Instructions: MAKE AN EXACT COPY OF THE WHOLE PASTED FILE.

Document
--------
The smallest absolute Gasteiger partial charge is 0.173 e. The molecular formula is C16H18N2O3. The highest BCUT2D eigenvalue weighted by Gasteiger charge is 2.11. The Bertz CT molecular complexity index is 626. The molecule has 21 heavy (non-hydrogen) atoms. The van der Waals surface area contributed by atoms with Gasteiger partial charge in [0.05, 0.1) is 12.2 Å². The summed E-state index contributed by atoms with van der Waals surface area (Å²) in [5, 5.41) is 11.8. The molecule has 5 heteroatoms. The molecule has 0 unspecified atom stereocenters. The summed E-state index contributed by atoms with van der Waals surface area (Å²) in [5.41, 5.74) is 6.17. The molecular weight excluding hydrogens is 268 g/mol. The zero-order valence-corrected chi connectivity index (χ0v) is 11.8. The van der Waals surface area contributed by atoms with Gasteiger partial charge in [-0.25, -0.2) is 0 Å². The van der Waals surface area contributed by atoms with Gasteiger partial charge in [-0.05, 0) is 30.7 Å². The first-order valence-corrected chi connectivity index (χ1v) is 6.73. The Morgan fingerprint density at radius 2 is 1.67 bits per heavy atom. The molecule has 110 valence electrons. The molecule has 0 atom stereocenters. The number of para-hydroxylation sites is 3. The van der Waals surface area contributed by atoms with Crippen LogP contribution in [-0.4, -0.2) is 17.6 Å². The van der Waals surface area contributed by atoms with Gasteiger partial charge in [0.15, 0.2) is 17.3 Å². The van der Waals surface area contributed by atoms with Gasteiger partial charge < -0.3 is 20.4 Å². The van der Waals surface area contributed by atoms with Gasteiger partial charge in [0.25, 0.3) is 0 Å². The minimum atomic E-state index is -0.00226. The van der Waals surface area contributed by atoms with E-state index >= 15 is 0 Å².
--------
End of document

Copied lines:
The smallest absolute Gasteiger partial charge is 0.173 e. The molecular formula is C16H18N2O3. The highest BCUT2D eigenvalue weighted by Gasteiger charge is 2.11. The Bertz CT molecular complexity index is 626. The molecule has 21 heavy (non-hydrogen) atoms. The van der Waals surface area contributed by atoms with Gasteiger partial charge in [0.05, 0.1) is 12.2 Å². The summed E-state index contributed by atoms with van der Waals surface area (Å²) in [5, 5.41) is 11.8. The molecule has 5 heteroatoms. The molecule has 0 unspecified atom stereocenters. The summed E-state index contributed by atoms with van der Waals surface area (Å²) in [5.41, 5.74) is 6.17. The molecular weight excluding hydrogens is 268 g/mol. The zero-order valence-corrected chi connectivity index (χ0v) is 11.8. The van der Waals surface area contributed by atoms with Gasteiger partial charge in [-0.25, -0.2) is 0 Å². The van der Waals surface area contributed by atoms with Gasteiger partial charge in [-0.05, 0) is 30.7 Å². The first-order valence-corrected chi connectivity index (χ1v) is 6.73. The Morgan fingerprint density at radius 2 is 1.67 bits per heavy atom. The molecule has 110 valence electrons. The molecule has 0 atom stereocenters. The number of para-hydroxylation sites is 3. The van der Waals surface area contributed by atoms with Crippen LogP contribution in [-0.4, -0.2) is 17.6 Å². The van der Waals surface area contributed by atoms with Gasteiger partial charge in [0.15, 0.2) is 17.3 Å². The van der Waals surface area contributed by atoms with Gasteiger partial charge < -0.3 is 20.4 Å². The van der Waals surface area contributed by atoms with Gasteiger partial charge in [0.25, 0.3) is 0 Å². The minimum atomic E-state index is -0.00226. The van der Waals surface area contributed by atoms with E-state index >= 15 is 0 Å².